A surgeon has performed percutaneous coronary intervention (PCI) procedures from a location 20 miles away from his patients using telerobotic technology.
The study, which was described in The Lancet on Tuesday, details the successful use of Corindus Vascular Robotics’ CorPath GRX Robotic System in remote coronary interventions.
News of the study comes weeks after Siemens Healthineers struck a $1.1 billion deal to buy Corindus for its robotic surgical technologies.
The use of robotic technologies in PCI procedures is now well established. Surgeons who use CorPath stand several feet from the patient at a workstation connected to robotic arms via cables. There is no direct physical connection between the surgeon and patient.
However, according to the authors of the Lancet paper, there have been no reports of surgeons using the technology to perform procedures from remote locations. Such long-distance surgical procedures could extend access to high-quality interventions in remote areas.
"The benefits of telerobotics are compelling," Corindus CEO Mark Toland told investors last month. Remote capabilities have the potential to address physician shortages, eliminate geographical challenges, beat time to treat, reduce the need for patient travel and extend the physicians reach, all while having the potential to improve procedural accuracy."
To test the feasibility of the concept, a surgeon in India enrolled five patients with single, type A coronary artery lesions for a study. The surgeon was at a site approximately 20 miles from the Apex Heart Institute where the subjects were treated, although another doctor stayed with the patients.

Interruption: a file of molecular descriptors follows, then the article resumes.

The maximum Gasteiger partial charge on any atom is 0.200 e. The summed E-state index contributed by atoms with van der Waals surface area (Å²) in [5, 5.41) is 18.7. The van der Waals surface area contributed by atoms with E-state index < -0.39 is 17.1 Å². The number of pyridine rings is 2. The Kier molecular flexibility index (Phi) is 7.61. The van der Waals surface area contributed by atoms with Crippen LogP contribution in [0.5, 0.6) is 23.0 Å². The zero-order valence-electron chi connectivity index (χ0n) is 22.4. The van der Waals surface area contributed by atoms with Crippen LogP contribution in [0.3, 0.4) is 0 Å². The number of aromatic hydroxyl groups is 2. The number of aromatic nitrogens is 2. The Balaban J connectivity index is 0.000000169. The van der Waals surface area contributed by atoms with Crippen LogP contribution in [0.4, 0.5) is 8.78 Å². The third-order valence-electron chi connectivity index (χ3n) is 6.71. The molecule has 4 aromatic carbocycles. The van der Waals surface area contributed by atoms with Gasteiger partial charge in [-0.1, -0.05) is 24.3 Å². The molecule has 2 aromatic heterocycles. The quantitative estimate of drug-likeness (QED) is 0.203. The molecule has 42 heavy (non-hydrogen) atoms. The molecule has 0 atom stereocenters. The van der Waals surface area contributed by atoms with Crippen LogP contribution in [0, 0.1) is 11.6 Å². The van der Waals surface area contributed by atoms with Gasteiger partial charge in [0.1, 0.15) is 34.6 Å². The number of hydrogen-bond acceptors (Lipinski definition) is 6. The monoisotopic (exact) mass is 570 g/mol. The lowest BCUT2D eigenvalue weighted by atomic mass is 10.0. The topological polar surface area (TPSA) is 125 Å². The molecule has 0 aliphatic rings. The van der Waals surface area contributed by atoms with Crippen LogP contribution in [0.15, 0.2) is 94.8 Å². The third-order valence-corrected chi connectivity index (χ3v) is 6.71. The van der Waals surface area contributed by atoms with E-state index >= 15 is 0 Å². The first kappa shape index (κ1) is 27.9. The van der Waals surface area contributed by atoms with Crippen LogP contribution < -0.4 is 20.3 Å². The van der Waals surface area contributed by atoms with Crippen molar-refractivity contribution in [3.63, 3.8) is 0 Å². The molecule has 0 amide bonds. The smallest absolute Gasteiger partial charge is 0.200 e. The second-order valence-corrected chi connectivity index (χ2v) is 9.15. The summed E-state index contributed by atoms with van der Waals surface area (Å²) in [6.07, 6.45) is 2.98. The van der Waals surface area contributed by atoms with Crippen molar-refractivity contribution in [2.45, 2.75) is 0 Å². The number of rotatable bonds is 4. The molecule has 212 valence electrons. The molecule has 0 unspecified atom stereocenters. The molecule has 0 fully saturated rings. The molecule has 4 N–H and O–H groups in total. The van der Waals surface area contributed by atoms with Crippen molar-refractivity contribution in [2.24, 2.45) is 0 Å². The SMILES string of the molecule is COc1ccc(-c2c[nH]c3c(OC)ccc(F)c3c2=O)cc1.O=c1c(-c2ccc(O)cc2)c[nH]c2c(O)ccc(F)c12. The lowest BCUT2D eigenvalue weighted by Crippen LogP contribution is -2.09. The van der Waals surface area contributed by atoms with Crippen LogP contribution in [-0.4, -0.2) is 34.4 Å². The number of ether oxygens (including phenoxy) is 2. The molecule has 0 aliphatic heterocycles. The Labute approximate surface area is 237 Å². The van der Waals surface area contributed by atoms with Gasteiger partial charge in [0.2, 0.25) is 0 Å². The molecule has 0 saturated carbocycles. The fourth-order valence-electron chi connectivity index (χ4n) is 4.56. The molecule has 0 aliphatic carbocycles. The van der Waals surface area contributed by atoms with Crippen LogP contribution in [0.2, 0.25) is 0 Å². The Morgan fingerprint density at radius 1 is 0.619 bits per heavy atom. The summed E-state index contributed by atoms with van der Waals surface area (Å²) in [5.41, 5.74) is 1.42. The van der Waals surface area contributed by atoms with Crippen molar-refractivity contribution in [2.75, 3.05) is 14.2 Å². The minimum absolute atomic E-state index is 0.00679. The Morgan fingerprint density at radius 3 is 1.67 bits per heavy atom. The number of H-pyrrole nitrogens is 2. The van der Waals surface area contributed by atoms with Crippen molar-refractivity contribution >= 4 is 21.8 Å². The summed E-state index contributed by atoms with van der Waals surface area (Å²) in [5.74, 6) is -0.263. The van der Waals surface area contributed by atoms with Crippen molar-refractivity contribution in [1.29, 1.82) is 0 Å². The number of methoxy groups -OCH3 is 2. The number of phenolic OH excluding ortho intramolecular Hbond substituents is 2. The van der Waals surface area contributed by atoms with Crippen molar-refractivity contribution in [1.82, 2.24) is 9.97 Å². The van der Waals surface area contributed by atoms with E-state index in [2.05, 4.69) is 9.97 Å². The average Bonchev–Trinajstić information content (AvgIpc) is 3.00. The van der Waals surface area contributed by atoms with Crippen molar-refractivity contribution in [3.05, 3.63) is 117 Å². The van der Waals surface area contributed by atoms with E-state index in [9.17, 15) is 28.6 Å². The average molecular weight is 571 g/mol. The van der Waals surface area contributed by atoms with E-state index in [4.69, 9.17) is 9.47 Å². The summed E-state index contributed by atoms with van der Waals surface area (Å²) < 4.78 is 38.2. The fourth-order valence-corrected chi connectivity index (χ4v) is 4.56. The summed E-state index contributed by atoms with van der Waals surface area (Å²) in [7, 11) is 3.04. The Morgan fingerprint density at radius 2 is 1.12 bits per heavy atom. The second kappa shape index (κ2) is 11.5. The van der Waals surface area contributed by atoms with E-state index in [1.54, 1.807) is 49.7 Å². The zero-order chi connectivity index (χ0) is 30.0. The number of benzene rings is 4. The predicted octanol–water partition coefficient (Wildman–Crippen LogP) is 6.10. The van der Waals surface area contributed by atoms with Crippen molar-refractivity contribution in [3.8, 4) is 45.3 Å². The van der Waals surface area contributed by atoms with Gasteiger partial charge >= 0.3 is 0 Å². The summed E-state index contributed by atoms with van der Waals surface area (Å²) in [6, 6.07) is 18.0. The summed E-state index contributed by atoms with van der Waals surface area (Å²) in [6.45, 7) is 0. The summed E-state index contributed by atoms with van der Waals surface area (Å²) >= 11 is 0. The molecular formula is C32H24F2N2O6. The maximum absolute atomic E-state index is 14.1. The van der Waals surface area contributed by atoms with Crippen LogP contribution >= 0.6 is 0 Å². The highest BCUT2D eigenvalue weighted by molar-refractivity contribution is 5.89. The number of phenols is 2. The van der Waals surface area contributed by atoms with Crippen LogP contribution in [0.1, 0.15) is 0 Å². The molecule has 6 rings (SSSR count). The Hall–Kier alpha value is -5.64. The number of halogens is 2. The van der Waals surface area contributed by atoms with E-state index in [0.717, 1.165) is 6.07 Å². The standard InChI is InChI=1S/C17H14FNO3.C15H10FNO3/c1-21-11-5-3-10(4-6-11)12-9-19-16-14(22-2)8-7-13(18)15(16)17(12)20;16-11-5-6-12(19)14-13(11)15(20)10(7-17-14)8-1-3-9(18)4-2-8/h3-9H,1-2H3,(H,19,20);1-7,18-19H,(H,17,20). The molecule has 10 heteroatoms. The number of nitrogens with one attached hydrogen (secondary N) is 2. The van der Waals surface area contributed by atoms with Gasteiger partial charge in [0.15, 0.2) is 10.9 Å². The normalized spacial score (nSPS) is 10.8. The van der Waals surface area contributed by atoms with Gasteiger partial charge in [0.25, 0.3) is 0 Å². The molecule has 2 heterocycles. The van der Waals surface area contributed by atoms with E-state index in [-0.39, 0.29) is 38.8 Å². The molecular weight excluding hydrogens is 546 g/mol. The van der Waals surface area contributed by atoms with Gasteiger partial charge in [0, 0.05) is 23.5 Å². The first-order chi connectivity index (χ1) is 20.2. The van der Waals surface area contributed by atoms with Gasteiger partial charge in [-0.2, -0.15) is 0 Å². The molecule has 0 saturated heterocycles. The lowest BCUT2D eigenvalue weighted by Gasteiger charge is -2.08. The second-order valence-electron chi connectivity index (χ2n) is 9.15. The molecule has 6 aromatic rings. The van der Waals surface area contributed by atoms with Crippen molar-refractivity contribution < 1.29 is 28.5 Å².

The procedure was successful in all five patients and no major adverse cardiac events were reported prior to discharge, resulting in the study hitting its primary endpoint. No evidence of arrhythmia or significant ischemia was detected following the procedure.
Those outcomes were made possible by the responsiveness of the remote surgical system. The surgeon who performed the procedure remotely said he was satisfied or extremely satisfied with the response time, control of the device, and the ability to communicate with his colleagues on the ground.
In effect, the procedure was not substantially different from a conventional robotic PCI from the perspective of the operator. However, the performance was made possible by technologies that are only available in some locations, which limits the extent to which telerobotic procedures can extend access to remote areas.
Telerobotic procedures require a stable network connection and local cardiac catheterization facilities, assets that are less likely to be available in the sort of remote regions that stand to benefit most from the approach. Corindus is working to tackle these barriers, including by testing its system on Verizon’s 5G network.